Haywood County’s first charter school, Shining Rock Classical Academy, is under fire. Please read the following analysis of the problem as presented in the Smoky Mountain News and consider if this is more of a transparency problem than when a county decides to award megamillions to a secret multinational using a code name like Project X for the public hearing. As you recall, Buncombe County’s mysterious Project X also involved Facilities A and B.

On July 3, the charter school board held a closed session meeting to discuss property acquisition, then emerged from closed session and openly voted to buy land. Specifically, the board voted to authorize Keilberg to “execute a contract for the purchase of certain real estate,” subject to the terms of negotiation discussed in closed session. That vote made the purchase a done deal without ever saying where the property was located.
The charter school board refused to reveal the location of the property, even after voting to buy it, stating that the sale wasn’t final until the contract was actually signed. The location of the property — a 35-acre field at the corner of Raccoon Road and U.S. 276 — wasn’t announced until a week later.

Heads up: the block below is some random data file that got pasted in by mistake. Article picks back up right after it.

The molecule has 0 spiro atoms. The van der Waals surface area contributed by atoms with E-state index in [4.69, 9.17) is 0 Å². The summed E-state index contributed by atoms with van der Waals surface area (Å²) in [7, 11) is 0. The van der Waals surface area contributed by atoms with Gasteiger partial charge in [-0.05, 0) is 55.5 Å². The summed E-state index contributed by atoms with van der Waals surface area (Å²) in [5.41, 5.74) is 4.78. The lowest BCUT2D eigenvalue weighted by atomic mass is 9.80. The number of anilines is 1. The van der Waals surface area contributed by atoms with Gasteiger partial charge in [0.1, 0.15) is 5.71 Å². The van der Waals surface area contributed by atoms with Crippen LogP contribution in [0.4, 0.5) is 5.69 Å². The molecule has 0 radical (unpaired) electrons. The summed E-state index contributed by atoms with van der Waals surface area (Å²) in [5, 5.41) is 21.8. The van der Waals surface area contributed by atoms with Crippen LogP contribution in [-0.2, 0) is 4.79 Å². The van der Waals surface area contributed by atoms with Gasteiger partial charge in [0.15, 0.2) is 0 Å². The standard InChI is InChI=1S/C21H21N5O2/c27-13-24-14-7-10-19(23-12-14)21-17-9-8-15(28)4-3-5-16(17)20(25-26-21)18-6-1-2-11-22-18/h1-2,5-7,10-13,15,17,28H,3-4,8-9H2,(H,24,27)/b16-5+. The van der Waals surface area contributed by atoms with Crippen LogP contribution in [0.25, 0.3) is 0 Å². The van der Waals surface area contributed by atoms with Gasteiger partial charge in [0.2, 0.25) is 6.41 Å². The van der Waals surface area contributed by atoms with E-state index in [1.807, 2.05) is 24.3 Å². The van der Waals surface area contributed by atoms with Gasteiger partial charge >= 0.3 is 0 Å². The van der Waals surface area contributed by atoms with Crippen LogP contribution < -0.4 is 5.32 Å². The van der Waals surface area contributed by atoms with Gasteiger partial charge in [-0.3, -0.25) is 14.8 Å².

Refusing to disclose the property location is a violation of the N.C. Open Meetings Law, according to Mike Tadych, a media law expert and attorney for the N.C. Press Association with Stevens Martin Vaughn & Tadych in Raleigh.
The Open Meetings law specifically “prohibits members of a public body from acting by reference,” Tadych said, citing state statute 143-318.13(c). But that is exactly what the SRCA board did when it voted to approve the purchase.
Haywood County Commissioner Chairman Mark Swanger — who is also a former chairman of the Haywood County School Board — said public bodies can’t vote on something without saying what it is they are voting on. The property must be identified at the time the board votes to buy it, not after the ink is dry some days later, he said.